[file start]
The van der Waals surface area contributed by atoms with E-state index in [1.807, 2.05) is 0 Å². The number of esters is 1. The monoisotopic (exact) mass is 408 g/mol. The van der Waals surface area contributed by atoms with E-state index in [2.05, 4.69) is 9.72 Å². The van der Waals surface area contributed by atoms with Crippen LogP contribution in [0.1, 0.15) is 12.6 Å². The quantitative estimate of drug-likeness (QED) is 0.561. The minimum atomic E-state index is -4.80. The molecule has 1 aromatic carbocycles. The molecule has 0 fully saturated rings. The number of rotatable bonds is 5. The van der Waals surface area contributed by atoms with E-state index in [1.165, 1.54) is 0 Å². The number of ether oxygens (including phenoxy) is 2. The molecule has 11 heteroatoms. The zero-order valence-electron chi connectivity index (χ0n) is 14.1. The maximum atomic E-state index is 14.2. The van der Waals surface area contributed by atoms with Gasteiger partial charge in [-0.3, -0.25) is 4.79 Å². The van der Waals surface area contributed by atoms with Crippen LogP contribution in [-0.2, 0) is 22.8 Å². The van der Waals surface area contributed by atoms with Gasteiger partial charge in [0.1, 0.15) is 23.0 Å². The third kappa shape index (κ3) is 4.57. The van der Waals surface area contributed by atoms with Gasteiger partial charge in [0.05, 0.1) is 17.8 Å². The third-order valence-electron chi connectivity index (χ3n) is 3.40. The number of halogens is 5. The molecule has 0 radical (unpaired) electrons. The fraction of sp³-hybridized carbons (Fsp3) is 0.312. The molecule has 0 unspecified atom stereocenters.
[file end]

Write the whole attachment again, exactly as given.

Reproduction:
The van der Waals surface area contributed by atoms with E-state index in [1.807, 2.05) is 0 Å². The number of esters is 1. The monoisotopic (exact) mass is 408 g/mol. The van der Waals surface area contributed by atoms with E-state index in [2.05, 4.69) is 9.72 Å². The van der Waals surface area contributed by atoms with Crippen LogP contribution in [0.1, 0.15) is 12.6 Å². The quantitative estimate of drug-likeness (QED) is 0.561. The minimum atomic E-state index is -4.80. The molecule has 1 aromatic carbocycles. The molecule has 0 fully saturated rings. The number of rotatable bonds is 5. The van der Waals surface area contributed by atoms with E-state index in [1.165, 1.54) is 0 Å². The number of ether oxygens (including phenoxy) is 2. The molecule has 11 heteroatoms. The zero-order valence-electron chi connectivity index (χ0n) is 14.1. The maximum atomic E-state index is 14.2. The van der Waals surface area contributed by atoms with Gasteiger partial charge in [-0.3, -0.25) is 4.79 Å². The van der Waals surface area contributed by atoms with Crippen LogP contribution in [-0.2, 0) is 22.8 Å². The van der Waals surface area contributed by atoms with Gasteiger partial charge in [0.1, 0.15) is 23.0 Å². The third kappa shape index (κ3) is 4.57. The van der Waals surface area contributed by atoms with Gasteiger partial charge in [0.05, 0.1) is 17.8 Å². The third-order valence-electron chi connectivity index (χ3n) is 3.40. The number of halogens is 5. The molecule has 0 radical (unpaired) electrons. The fraction of sp³-hybridized carbons (Fsp3) is 0.312. The molecule has 0 unspecified atom stereocenters.